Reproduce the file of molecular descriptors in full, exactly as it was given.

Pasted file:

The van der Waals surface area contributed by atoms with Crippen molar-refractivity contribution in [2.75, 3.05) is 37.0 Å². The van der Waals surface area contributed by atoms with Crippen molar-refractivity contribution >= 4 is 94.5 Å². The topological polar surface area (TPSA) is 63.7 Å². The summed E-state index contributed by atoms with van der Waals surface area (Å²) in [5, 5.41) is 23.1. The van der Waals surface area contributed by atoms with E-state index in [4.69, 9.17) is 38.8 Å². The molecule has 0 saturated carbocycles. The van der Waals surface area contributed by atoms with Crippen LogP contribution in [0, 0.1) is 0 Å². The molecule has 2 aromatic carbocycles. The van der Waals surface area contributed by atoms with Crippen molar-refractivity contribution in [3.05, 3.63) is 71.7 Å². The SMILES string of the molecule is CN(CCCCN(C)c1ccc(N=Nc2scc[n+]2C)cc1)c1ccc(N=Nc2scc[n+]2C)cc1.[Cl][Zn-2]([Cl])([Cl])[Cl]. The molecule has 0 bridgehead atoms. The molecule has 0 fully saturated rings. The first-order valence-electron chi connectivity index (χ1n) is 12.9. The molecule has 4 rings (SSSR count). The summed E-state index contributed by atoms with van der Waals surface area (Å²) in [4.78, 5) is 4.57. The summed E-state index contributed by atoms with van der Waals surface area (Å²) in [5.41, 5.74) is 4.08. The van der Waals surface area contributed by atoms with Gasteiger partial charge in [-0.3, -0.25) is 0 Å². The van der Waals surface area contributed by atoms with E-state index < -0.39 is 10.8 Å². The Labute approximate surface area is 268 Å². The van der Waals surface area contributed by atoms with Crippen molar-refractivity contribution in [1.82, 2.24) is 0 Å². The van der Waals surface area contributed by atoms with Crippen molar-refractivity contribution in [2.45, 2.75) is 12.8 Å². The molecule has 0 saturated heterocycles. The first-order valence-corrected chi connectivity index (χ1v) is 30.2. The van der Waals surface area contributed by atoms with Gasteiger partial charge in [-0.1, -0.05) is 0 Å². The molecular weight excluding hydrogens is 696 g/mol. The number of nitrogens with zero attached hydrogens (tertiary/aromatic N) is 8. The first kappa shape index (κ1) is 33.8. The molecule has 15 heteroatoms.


The van der Waals surface area contributed by atoms with Crippen molar-refractivity contribution in [2.75, 3.05) is 37.0 Å². The van der Waals surface area contributed by atoms with Crippen molar-refractivity contribution >= 4 is 94.5 Å². The topological polar surface area (TPSA) is 63.7 Å². The summed E-state index contributed by atoms with van der Waals surface area (Å²) in [5, 5.41) is 23.1. The van der Waals surface area contributed by atoms with E-state index in [4.69, 9.17) is 38.8 Å². The molecule has 0 saturated carbocycles. The van der Waals surface area contributed by atoms with Crippen LogP contribution in [0, 0.1) is 0 Å². The molecule has 2 aromatic carbocycles. The van der Waals surface area contributed by atoms with Crippen molar-refractivity contribution in [3.05, 3.63) is 71.7 Å². The SMILES string of the molecule is CN(CCCCN(C)c1ccc(N=Nc2scc[n+]2C)cc1)c1ccc(N=Nc2scc[n+]2C)cc1.[Cl][Zn-2]([Cl])([Cl])[Cl]. The molecule has 0 bridgehead atoms. The molecule has 0 fully saturated rings. The first-order valence-electron chi connectivity index (χ1n) is 12.9. The molecule has 4 rings (SSSR count). The summed E-state index contributed by atoms with van der Waals surface area (Å²) in [4.78, 5) is 4.57. The summed E-state index contributed by atoms with van der Waals surface area (Å²) in [5.41, 5.74) is 4.08. The van der Waals surface area contributed by atoms with Gasteiger partial charge in [-0.3, -0.25) is 0 Å². The van der Waals surface area contributed by atoms with E-state index < -0.39 is 10.8 Å². The Labute approximate surface area is 268 Å². The van der Waals surface area contributed by atoms with Crippen molar-refractivity contribution in [1.82, 2.24) is 0 Å². The van der Waals surface area contributed by atoms with Crippen molar-refractivity contribution in [2.45, 2.75) is 12.8 Å². The molecule has 0 saturated heterocycles. The first-order valence-corrected chi connectivity index (χ1v) is 30.2. The van der Waals surface area contributed by atoms with Gasteiger partial charge in [-0.1, -0.05) is 0 Å². The molecular weight excluding hydrogens is 696 g/mol. The number of nitrogens with zero attached hydrogens (tertiary/aromatic N) is 8. The first kappa shape index (κ1) is 33.8. The molecule has 15 heteroatoms.